In defining leadership, Keith Krivitzky remembers the words of Richard Joel, his boss when both worked for the international Hillel movement in Washington, DC.
“I very much buy into Richard’s statement that the definition of leadership is vision plus an implementation plan,” said Krivitzky. “I have a good sense of vision, and am good at pairing it with an effective implementation plan and engaging people along the way.”
Krivitzky will test this combination as he becomes the new executive director of the Jewish Federation of Greater Monmouth County. He starts Aug. 1, after working for the last three years as vice president of the Center for Jewish Philanthropy at Jewish Federation of Greater Seattle.
Monmouth’s executive director position has been vacant since November, when it was announced that the federation would not be renewing the contract of Howard Gases, who served for 12 years. Bert J. Goldberg served as interim executive director.
Krivitzky’s professional and academic background helped him stand out among the candidates during the hunt for a new executive, said Ken Philmus, federation’s vice president of personnel. Krivitzky holds a bachelor’s degree in politics and Near Eastern studies from Princeton University and an MBA with a focus on marketing and strategy from the University of Maryland’s Smith School of Business.
Prior to his position in Seattle, he worked for the Hillel International Center in various capacities, including associate director of development, director of Hillel’s Taglit-Birthright Israel trips, and director of development of Hillel’s international programs.
“Our goal was to find a professional leader to help guide federation and carry out our mission to the next level — someone who understood that people give differently today than they have in the past,” Philmus said. “Keith was the perfect candidate who just knocked us over.
“In hiring I’ve learned that you can always teach someone technical capabilities, but you cannot teach passion and energy, which Keith really has,” said Philmus.
Krivitzky demonstrates a keen understanding of the challenges of the Monmouth County Jewish community, Philmus continued.
“He was working on exactly the same things for Seattle’s Jewish community that we are trying to accomplish in Monmouth County. Keith comes across as someone who really understands how to integrate federation as a Jewish community, which is something we haven’t done as good of a job as we could have over the years.”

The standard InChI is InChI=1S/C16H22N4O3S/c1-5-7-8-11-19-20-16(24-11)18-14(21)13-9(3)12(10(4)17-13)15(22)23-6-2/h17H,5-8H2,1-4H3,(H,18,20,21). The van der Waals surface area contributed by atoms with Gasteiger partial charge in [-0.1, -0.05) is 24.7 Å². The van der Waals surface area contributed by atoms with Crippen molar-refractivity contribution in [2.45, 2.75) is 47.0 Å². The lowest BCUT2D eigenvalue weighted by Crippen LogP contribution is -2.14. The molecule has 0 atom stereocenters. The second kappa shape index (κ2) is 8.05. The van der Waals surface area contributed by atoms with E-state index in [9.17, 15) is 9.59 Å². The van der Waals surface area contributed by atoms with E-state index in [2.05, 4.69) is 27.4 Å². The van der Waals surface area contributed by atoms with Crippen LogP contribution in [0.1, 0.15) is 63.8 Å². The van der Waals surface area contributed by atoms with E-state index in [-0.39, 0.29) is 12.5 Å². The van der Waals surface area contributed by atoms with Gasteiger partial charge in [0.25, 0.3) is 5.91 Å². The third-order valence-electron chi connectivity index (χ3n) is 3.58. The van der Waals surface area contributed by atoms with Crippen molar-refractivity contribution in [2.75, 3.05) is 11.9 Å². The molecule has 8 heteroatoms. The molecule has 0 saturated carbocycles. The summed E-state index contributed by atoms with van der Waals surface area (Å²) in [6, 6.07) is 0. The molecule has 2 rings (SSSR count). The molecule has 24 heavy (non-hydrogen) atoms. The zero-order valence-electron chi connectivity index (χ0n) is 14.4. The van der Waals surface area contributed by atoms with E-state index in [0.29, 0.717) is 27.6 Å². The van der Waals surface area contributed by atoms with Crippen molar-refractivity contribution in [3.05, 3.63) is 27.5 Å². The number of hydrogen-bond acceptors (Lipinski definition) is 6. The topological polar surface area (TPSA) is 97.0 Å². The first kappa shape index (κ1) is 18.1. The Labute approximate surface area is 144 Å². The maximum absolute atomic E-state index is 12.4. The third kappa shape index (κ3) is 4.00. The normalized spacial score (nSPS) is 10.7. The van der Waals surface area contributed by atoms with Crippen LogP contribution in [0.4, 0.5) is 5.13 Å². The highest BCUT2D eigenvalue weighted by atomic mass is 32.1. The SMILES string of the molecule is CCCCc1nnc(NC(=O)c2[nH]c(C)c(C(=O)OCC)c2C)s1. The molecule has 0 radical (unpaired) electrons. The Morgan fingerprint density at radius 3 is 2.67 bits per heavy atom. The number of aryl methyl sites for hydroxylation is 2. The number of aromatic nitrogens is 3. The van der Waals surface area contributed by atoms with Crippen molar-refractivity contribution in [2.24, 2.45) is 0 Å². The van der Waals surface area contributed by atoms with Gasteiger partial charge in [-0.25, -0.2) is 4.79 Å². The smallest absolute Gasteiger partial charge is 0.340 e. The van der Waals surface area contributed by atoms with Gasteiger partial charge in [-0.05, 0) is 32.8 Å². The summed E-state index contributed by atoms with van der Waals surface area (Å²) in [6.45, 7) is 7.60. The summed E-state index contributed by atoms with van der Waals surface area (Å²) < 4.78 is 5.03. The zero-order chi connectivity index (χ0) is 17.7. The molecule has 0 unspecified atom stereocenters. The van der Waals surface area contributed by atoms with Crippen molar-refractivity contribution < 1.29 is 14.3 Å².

Raised in Freehold, Krivitzky has maintained close ties with family at the Jersey Shore, and enjoyed summer vacations in Bradley Beach with friends over the years.
He considers himself “a traditional Jew” and said he looks forward to connecting with a vibrant shul community when he relocates to Monmouth in late July.
“I’m a Jersey boy at heart. I truly feel at home in New Jersey,” Krivitzky, 39, said during a phone interview with NJJN. “Coming home is exciting, and I think that there is dramatic opportunity for growth of the Monmouth County federation.”
The biggest issue most federations face is a flat or declining annual campaign, said Krivitzky. “It does a lot of good, but it is growing incrementally at best, and has taken a lot of hits during the financial crisis.” Today’s donors, rather than writing a single annual check to an unrestricted campaign, want to target their dollars to favorite projects, or manage their philanthropy through trusts or endowments.
“People want to see options and choices when it comes to how they give their money,” he said.
Among his goals is to engage Jews who have “slipped under the radar screen” — particularly those who are new to the community — through vehicles like expansive e-news distribution. Krivitzky refers to Seattle as a three-year “training program” in restructuring and strengthening the Jewish community, and he looks forward to bringing the tactics he has honed to Monmouth County.
“We are very excited about Keith joining our federation staff,” said federation president Joseph Hollander. “He has a great grasp on today’s issues relating to our Jewish community. We look forward to working with him to move the collective Jewish interests of Monmouth County forward.”